Supreme Court Summaries
Opinions filed March 22, 2012
Simpkins v. CSX Transportation, Inc., 2012 IL 110662
Appellate citation: 401 Ill. App. 3d 1109.
JUSTICE GARMAN delivered the judgment of the court, with opinion.
Chief Justice Kilbride and Justices Karmeier and Theis concurred in the judgment and opinion.
Justice Freeman dissented, with opinion, joined by Justice Burke.
Justice Thomas took no part in the decision.
In 2007, a few months after filing the Madison County complaint at issue here, plaintiff’s decedent, her mother, died of mesothelioma cancer. It was alleged that, between 1958 and 1964, the decedent was exposed to asbestos brought home by her husband on his body and on his work clothes. Various employers for whom the husband had worked were also originally named as defendants, but only CSX Transportation, Inc. (successor to the B&O Railroad), is involved in this appeal.
The complaint alleged negligence, wanton and willful conduct, and strict liability, but the defense argued that, as a matter of law, no duty was owed to a third party, such as this spouse, who was not an employee. The circuit court granted the defense motion to dismiss with prejudice, but also allowed an interlocutory appeal.
In the appellate court, a different result was reached. That reviewing body found that the complaint sufficiently stated “a cause of action to establish a duty of care” and remanded. The defendant appealed to the Illinois Supreme Court.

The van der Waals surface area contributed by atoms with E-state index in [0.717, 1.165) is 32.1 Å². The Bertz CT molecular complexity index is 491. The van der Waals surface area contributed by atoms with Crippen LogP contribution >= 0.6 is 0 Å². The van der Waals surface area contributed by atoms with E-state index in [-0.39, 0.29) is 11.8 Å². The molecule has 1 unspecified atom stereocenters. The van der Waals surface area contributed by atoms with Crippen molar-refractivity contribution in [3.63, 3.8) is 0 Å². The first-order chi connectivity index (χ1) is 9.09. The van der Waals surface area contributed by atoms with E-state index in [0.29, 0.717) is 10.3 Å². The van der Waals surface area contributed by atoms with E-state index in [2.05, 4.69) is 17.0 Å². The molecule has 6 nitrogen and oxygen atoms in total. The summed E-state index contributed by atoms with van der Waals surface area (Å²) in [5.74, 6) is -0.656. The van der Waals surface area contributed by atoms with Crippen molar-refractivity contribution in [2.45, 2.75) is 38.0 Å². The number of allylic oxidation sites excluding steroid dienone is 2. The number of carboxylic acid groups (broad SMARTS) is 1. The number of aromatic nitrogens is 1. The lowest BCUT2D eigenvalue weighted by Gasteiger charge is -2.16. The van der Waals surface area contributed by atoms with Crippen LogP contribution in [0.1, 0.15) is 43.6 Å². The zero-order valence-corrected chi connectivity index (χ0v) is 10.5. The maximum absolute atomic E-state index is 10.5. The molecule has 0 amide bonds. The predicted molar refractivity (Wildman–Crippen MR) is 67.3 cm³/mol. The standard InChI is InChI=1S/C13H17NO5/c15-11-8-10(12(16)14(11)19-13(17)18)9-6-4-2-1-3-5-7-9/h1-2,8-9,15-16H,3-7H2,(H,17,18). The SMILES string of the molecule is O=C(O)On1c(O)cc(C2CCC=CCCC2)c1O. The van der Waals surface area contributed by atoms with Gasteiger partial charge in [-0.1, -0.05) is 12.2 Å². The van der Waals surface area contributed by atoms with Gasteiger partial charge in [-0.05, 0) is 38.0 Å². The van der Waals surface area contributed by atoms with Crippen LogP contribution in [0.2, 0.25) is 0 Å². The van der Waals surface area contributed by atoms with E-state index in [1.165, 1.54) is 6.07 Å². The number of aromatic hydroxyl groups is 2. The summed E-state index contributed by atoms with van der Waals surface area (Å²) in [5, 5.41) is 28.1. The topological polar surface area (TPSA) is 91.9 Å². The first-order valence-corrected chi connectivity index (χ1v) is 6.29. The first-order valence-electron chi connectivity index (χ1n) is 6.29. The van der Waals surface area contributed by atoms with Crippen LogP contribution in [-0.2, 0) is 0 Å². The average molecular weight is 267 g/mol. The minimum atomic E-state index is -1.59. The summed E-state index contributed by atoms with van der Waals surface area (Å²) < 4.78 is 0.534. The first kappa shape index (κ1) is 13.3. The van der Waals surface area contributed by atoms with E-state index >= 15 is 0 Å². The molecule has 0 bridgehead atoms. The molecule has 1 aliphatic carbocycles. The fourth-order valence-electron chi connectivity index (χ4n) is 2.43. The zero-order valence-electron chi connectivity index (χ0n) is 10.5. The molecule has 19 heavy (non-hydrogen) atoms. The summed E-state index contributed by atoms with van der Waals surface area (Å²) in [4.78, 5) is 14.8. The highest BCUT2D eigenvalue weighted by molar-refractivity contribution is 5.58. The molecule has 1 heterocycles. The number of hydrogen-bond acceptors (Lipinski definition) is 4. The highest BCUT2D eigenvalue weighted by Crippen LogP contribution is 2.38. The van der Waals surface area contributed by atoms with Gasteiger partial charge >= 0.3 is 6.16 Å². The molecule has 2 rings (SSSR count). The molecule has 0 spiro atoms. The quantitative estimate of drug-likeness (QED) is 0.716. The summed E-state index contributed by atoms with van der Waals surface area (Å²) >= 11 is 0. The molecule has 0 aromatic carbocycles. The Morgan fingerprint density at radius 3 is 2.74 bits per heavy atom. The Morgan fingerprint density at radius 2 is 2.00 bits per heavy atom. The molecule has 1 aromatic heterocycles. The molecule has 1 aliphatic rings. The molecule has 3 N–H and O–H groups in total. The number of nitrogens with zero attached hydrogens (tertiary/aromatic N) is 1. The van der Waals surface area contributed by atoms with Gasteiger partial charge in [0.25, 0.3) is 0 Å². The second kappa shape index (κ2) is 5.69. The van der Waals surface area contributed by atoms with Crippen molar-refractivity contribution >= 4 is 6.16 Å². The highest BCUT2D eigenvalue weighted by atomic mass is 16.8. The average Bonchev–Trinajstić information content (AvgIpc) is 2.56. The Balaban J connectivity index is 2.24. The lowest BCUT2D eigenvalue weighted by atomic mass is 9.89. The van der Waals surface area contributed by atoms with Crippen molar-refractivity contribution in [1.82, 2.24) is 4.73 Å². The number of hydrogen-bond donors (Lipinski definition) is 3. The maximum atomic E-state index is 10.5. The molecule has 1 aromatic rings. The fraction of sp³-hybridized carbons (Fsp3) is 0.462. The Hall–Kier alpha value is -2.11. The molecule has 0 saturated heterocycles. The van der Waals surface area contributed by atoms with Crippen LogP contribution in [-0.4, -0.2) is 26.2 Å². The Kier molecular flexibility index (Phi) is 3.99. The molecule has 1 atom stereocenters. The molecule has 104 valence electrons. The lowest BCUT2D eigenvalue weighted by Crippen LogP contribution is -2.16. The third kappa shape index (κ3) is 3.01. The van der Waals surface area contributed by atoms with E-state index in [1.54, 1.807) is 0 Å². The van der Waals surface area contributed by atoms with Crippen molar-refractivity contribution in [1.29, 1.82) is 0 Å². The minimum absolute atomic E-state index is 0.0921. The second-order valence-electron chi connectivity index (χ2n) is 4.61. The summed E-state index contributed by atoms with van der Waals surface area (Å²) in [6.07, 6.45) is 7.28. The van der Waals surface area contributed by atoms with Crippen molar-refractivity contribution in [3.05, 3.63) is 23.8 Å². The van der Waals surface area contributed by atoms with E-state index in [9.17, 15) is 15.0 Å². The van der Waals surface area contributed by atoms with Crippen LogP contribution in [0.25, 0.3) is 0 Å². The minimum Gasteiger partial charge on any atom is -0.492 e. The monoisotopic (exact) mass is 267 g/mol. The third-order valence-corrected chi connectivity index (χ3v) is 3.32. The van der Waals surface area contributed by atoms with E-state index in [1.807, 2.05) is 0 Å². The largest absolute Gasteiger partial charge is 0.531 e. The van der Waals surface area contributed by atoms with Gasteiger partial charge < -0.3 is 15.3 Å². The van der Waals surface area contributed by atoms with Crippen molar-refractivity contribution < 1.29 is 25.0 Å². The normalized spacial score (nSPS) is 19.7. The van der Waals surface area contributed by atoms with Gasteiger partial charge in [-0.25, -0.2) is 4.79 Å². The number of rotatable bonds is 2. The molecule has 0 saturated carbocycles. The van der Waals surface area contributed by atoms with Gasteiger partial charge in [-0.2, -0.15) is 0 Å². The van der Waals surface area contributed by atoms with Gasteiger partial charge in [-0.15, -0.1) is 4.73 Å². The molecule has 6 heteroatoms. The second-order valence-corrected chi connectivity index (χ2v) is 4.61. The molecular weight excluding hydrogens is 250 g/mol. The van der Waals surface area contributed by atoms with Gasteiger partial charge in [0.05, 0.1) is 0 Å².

In this decision, the supreme court said that the question of duty for purposes of the negligence claim was not simply a matter of whether or not the injured spouse worked for the defendant (the view taken by the employer), but of whether defendant employer could have reasonably foreseen that its actions would cause this injury. Although the complaint alleged that the defendant knew or should have known that there was an unreasonable risk of harm to the worker’s wife, the supreme court held that the complaint was indeed insufficient to show a duty of care because it failed to allege specific facts as to what the defendant actually knew, or should have known, between 1958 and 1964. The allegations as to the foreseeability element of duty were, thus, conclusory.
However, a complaint should not be dismissed unless it is clearly apparent that no set of facts can be proved that would entitle the plaintiff to recover. In the circuit court, the defense had raised no issue as to what was known at the time about secondhand exposure to asbestos and what information the defendant could reasonably be held accountable for knowing. Had this been done, the plaintiff could have requested an opportunity to replead in greater detail.
The appellate court’s remand was affirmed, for different reasons. In the circuit court, the plaintiff should be allowed to amend the complaint to plead more specific facts.